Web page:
Our research represents a significant departure, then, from most previous research on board diversity, profitability, and stock performance. We explore how the institutional investor community influences board diversity and stock price. First, we posit that boards are attentive to the demands of institutional investors for greater board diversity. Second, we expect that, paradoxically, investor decision making is influenced by gender bias and that the typical investor will reduce holdings in firms that appoint female directors. Third, we suggest that accountability apprehension will mediate this process, such that visible blockholding institutional fund managers (who hold at least five percent of the stock of a company) and public pension fund managers (who as a group pressed for board diversity) will be less likely to act on gender bias. The behavior of major investors, we suggest, is more likely to be scrutinized by other players in the stock market.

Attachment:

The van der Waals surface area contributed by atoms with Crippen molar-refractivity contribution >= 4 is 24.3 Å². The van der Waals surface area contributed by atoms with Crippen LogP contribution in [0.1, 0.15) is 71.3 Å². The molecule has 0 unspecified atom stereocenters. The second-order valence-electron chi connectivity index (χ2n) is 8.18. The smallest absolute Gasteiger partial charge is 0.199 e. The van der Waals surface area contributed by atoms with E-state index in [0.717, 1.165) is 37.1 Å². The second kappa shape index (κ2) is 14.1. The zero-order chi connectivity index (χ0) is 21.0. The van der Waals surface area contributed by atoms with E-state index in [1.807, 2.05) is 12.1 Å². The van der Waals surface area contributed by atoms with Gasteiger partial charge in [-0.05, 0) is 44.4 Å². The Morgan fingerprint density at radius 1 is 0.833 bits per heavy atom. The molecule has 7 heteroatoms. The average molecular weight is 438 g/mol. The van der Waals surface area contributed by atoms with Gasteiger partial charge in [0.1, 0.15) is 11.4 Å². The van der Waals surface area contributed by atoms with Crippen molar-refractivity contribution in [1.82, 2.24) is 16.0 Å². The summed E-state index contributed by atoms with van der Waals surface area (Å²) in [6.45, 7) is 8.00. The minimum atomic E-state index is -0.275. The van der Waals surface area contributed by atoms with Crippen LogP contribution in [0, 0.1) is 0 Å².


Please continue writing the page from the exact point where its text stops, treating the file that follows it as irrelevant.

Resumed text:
We examine whether board appointments are influenced by institutional investors and whether appointments in turn influence investors. We model these processes by observing year-to-year changes in board diversity, on the one hand, and in corporate performance and institutional investor holdings, on the other, building on the rigorous longitudinal studies that explore whether changes in board diversity lead to changes in performance.13We use panel data on more than 400 large U.S. firms for the period 1997 to 2006. To test the hypothesis that institutional investor behavior has promoted board diversity, we examine the effects of shareholder proposals for board diversity spearheaded by institutional investors. Several studies suggest that institutional investors can be effective at shaping corporate social behavior.14To test the hypothesis that board diversity activates gender bias on the part of institutional investors, we look at the effects of diversity on stock price and on institutional investor holdings. We rule out the possibility that female directors influence investor holdings by altering board performance and profitability, showing that board diversity has no effect on profits. Finally, to test the hypothesis that accountability apprehension mediates the effect of gender bias on investor behavior, we examine whether blockholding institutional investors and public pension funds are less likely to reduce their holdings in firms that appoint female directors. Both kinds of investors are susceptible to public accountability: blockholders because of the magnitude of their positions in firms, and public pension funds because they were vocal proponents of board diversity.15